December 4, 2010

Mr. Snowman.

Mr. Snowman., originally uploaded by iMachias.

We purchased Mr. Snowman in 2003 shortly after we moved into this house. He has seen some pretty tough winters over the years, having spent one entire winter up to his nose in a snowbank. Earl and I did some reassembly last year, hooking all his important parts back together with wire-ties. Towards the end of last season his middle section went dark; perhaps he drank too much Slim-Fast or something. I did some rewiring today and got him all lit up again, and now he is shining brightly in the front lawn, surrounded by the dancing candy canes and the waving snow flakes on a stick. He welcomes all to the holiday season at The Manor.


I said something to Earl a little while ago that caused him to make “that face”. As anyone that’s a little bit off the beam (like me) and has been in a relationship for a while knows, you occasionally have to deal with “that face”, the quick look of fear that morphs into “here we go again” and is punctuated by a slight eye roll. A good partner will then follow-up “that face” with a look of “Yes, dear” and an air of interest in what is about to be said.

All of this takes place within a few seconds. It’s just the way it is.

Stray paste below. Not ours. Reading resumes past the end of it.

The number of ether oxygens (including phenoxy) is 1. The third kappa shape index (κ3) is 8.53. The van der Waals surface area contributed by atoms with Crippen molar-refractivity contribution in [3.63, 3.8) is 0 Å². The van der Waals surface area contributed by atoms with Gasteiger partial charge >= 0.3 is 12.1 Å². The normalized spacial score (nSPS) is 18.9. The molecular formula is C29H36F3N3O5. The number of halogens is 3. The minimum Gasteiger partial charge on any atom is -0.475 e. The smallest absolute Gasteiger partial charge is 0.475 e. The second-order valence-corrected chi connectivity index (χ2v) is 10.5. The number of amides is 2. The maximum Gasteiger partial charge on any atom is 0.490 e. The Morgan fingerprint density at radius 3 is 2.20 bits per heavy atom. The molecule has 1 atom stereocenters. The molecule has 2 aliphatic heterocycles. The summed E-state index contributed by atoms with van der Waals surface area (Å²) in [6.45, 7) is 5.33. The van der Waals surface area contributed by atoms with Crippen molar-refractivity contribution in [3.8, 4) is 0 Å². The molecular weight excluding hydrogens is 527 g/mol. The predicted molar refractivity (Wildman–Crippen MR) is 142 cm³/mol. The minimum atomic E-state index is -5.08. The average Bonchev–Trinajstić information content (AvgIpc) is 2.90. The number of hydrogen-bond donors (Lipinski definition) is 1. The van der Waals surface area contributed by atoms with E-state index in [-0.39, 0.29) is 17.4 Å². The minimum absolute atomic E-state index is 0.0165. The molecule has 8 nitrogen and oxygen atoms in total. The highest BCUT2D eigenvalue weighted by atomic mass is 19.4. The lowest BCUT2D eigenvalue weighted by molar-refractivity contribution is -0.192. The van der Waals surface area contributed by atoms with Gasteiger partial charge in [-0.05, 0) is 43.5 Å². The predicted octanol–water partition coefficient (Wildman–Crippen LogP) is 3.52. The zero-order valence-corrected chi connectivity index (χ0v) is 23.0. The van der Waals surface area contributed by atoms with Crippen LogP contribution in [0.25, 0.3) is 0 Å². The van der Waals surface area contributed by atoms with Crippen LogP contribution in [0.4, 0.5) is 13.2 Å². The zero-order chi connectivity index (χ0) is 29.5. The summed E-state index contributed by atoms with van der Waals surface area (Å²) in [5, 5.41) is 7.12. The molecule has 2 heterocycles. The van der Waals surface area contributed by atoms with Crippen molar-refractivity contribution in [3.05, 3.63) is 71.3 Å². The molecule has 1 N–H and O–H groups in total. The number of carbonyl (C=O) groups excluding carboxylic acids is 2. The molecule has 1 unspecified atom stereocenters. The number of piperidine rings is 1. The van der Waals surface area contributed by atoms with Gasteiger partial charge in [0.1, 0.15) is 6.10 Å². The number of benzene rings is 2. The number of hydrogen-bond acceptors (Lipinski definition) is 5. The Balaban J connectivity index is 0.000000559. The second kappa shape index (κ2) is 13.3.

I have mentioned before that I have a collection school clocks (that kind that clunk ahead once a minute) wired throughout the house. I have a fairly old server running Linux that has the sole responsibility of knowing what time it is and then clicking some relays as commanded by some programming I wrote in BASIC a while back. This arrangement keeps these clocks that are over 80 years old in time with modern technology and up to the second with the atomic clock in Colorado. I’m quite pleased with the way it works.

Before the server arrangement was in place, the clocks were run by a master clock that was built in 1957 and had previously lived in the now abandoned Middleville, N.Y. high school. The clock keeps time but the mechanisms that are suppose to do what the Linux server is doing, albeit in a significantly different way, are shot and replacement parts are very scarce and when they can be found, are quite expensive. There is a reason that educational institutions are replacing these old mechanical master clocks with electronic counterparts. I have kept the old clock around because it keeps time and I like the looks of it.

And “the look” was garnered by the fact that I’m going to bring it into the 21st century. This is going to be my project of 2011.

Since the insides of the old clock are no longer really functioning, I am going to take the best parts of my computerized setup and properly mount it inside of this old clock and make it look like new again and give it new life. It will look good and it will operate the way I want it to and ironically enough, I will be able to access it from anywhere in the world. And I’m going to use a first generation Mac Mini to run the thing. That way the assembly is fairly easy and I can still live up to my reputation as a crazy Mac guy.

I know this project is of a little interest to the majority of people that read this blog, but I am geek through and through and I am really looking forward to busying myself with this little endeavor. It’s a good little brain escape for me and more importantly, I am reminded at how much my partner loves me when he still cares enough to give me “the look”.

I will wait until later to tell him about my idea for the Cat Cam.